I spent last week (March 5-8, 2015) at the True/False Film Festival in Columbia, Missouri – a fest of documentaries that attracts a lot of big films and big directors, as well as smaller films from around the world. This week, I’ll be writing about several of the docs I saw.
One of the most anticipated at the fest was “Kurt Cobain: Montage of Heck,” a documentary by Oscar-nominated filmmaker Brett Morgen (“On the Ropes,” “Chicago 10”). Brett appeared for Q&A’s after the screenings, and below are some of the highlights.
Kurt’s family gave Brett access to 18 boxes of Kurt’s materials, including never before released music, home movies, journals, and artwork. “Montage of Heck” refers to the name Kurt gave to a mix tape he made during his short life, which ended in suicide in 1994 when he was just 27.
The movie starts with footage of Kurt as a baby and includes interviews with Krist Novoselic of Nirvana, Courtney Love, Kurt’s first girlfriend, and his mother, father, and sister. His daughter, Frances Bean Cobain, is not interviewed, but she was involved with the film. As Brett said, “This was just one of those once-in-a-lifetime situations where everybody came together and gave me their materials, and we created this film.”
With the use of animation and voiceover readings of some of Kurt’s journals, the movie is very creative, making it a fascinating and fitting tribute to a man who was an artist in many different media, not just music. We also see the funny and silly side of Kurt – an aspect of his personality seldom seen by the public. This makes the film as celebratory as it is sad.
Brett on sharing the finished film with Kurt’s family:
Showing it to Kurt’s mom was really difficult because there are a lot of things in this film that no son would want their mom to see….
I think with Frances, she didn’t really know her dad, and this is the first time she experienced any of this footage and had ever seen any of this stuff or any of these letters or anything. And I think for her, it was liberating. I think that like a lot of kids whose parents take their lives, there’s a tendency to sort of blame yourself, and I think that when she saw the film, she was able to see that it wasn’t her, that the problems started much earlier in life….
On Kurt Cobain, the Myth:
One of the things that Frances said in my first meeting with her was that Kurt, for her, was sort of like this unicorn, this mythical figure. The fact is that he presented himself in such a limited way to the public during his lifetime that I think that we’ve all sort of projected a lot onto him. The goal wasn’t to tear him apart. It was to humanize him, to take it from the icon and the myth to something much closer to what he actually was as a man.
On the decision to include interviews in the film:
When I started the film, I thought it was going to be all Kurt. Then, I heard the interviews. My feeling was that of all the media that Kurt excelled in, the one area I felt I didn’t really get him was when he did interviews because he was self-conscious or defiant….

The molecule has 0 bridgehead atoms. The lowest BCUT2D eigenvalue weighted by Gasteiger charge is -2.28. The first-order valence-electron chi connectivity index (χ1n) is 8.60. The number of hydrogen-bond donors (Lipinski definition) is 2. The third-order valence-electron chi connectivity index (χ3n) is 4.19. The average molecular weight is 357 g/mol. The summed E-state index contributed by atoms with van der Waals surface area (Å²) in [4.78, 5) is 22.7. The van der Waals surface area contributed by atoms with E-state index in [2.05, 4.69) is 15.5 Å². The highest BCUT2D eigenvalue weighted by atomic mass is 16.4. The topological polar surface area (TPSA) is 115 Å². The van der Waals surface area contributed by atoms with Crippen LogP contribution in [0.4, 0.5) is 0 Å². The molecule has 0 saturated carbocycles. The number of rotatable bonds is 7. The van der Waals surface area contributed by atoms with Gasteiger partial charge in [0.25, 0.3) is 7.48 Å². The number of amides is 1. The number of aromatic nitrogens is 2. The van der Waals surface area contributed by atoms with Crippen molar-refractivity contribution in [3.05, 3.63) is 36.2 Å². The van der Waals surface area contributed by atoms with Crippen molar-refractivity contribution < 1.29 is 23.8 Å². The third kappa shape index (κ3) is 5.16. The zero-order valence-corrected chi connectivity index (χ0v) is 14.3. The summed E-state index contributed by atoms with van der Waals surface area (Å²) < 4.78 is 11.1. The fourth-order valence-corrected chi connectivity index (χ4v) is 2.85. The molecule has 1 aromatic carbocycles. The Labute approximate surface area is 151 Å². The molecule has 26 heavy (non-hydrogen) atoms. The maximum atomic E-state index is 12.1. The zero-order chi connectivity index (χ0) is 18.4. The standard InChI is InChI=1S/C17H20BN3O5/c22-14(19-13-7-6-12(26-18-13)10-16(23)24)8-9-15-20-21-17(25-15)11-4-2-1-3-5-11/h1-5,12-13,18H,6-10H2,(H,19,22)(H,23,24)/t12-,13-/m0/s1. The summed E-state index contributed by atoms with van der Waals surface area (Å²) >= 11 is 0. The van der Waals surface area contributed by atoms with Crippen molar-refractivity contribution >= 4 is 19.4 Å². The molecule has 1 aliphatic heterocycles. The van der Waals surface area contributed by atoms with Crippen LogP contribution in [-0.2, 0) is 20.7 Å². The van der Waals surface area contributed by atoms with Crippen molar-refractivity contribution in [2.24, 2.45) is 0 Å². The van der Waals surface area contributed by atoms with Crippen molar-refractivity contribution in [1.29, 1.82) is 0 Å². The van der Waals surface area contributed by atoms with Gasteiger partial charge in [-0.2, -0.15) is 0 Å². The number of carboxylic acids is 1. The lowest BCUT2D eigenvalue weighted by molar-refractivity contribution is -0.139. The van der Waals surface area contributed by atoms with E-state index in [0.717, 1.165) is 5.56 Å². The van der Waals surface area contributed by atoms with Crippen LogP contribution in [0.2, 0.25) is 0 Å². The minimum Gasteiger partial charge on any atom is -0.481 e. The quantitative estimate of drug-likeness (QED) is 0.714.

I thought, “Let him speak through his art, and then let’s bring in the people who were closest to him, who would be by his side whether he was a janitor or a rock star. And let’s hear from them and let them contextualize the film. What’s kind of amazing is that this was the first time his mother, father, and sister were ever interviewed on camera.
On why there are no interviews with Nirvana musician Dave Grohl in the film:
I didn’t feel it was necessary to have two guys talking about Kurt’s experience in Nirvana because it wasn’t that type of film. It’s a very intimate film. Krist himself grew up in Aberdeen [Washington], and he knew Kurt the whole way through. As you know, Dave came in in 1990, and by 1991, Kurt was kind of on retreat with Courtney [Love].
On the soundtrack, which includes unreleased music:
The soundtrack will be out at the end of April, which is going to have 70 minutes of unreleased material…. I’m really excited for the soundtrack because yet, it’s another side of him [Kurt] that we weren’t able to experience. If you’re a guitar player, you might have noticed the acoustic stuff, which is a different style of playing.
On what he discovered about Kurt’s childhood while making the film:
Kurt used to say he had a happy childhood until he was nine, when his parents divorced. I didn’t see that. I didn’t see that at all. I saw a happy childhood for the first three years, and I saw a lot of idolatry in those first three years. Then, in the footage, I saw him trying to get in the shots and the camera turning off. I think part of Kurt’s struggle was that his first three years were so blissful and trying to get back to that.
On Brett’s own personal experience of making this film:
I’ve been making films for 20 years. I’ve never been more challenged by a film, and I’ve never put more into a film than this. This was really personal…. I really like Kurt, and I didn’t know him in life. But I don’t think I’ve ever been closer to someone I’ve never known…. There were times where he was in the room for sure….
“Kurt Cobain: Montage of Heck” will open in 53 countries on Apr. 24, 2015 on 1,500 screens and will be shown on HBO May 4th. You won’t want to miss this one.